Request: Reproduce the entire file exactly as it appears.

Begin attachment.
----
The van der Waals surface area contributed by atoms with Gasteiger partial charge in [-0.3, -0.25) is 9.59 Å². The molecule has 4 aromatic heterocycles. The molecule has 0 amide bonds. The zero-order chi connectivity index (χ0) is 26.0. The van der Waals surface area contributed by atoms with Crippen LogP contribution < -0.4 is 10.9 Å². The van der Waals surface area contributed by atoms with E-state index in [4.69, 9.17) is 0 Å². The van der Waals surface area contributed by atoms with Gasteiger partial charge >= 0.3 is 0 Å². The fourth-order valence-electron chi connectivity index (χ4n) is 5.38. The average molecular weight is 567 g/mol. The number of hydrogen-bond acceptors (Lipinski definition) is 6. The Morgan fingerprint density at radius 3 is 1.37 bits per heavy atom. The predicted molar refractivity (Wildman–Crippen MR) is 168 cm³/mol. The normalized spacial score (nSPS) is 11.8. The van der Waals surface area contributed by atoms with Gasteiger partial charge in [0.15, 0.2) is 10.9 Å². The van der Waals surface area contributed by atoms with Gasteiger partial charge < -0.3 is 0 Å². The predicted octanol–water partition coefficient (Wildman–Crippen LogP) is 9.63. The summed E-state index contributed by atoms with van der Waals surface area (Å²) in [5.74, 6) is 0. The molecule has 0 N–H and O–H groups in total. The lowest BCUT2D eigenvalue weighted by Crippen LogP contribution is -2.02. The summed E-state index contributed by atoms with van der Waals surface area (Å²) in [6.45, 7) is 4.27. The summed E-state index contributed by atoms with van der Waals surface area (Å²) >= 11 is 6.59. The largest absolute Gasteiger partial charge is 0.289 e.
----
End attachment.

The van der Waals surface area contributed by atoms with Gasteiger partial charge in [-0.3, -0.25) is 9.59 Å². The molecule has 4 aromatic heterocycles. The molecule has 0 amide bonds. The zero-order chi connectivity index (χ0) is 26.0. The van der Waals surface area contributed by atoms with Crippen LogP contribution < -0.4 is 10.9 Å². The van der Waals surface area contributed by atoms with E-state index in [4.69, 9.17) is 0 Å². The van der Waals surface area contributed by atoms with Gasteiger partial charge >= 0.3 is 0 Å². The fourth-order valence-electron chi connectivity index (χ4n) is 5.38. The average molecular weight is 567 g/mol. The number of hydrogen-bond acceptors (Lipinski definition) is 6. The Morgan fingerprint density at radius 3 is 1.37 bits per heavy atom. The predicted molar refractivity (Wildman–Crippen MR) is 168 cm³/mol. The normalized spacial score (nSPS) is 11.8. The van der Waals surface area contributed by atoms with Gasteiger partial charge in [0.15, 0.2) is 10.9 Å². The van der Waals surface area contributed by atoms with Gasteiger partial charge < -0.3 is 0 Å². The predicted octanol–water partition coefficient (Wildman–Crippen LogP) is 9.63. The summed E-state index contributed by atoms with van der Waals surface area (Å²) in [5.74, 6) is 0. The molecule has 0 N–H and O–H groups in total. The lowest BCUT2D eigenvalue weighted by Crippen LogP contribution is -2.02. The summed E-state index contributed by atoms with van der Waals surface area (Å²) in [6.45, 7) is 4.27. The summed E-state index contributed by atoms with van der Waals surface area (Å²) >= 11 is 6.59. The largest absolute Gasteiger partial charge is 0.289 e.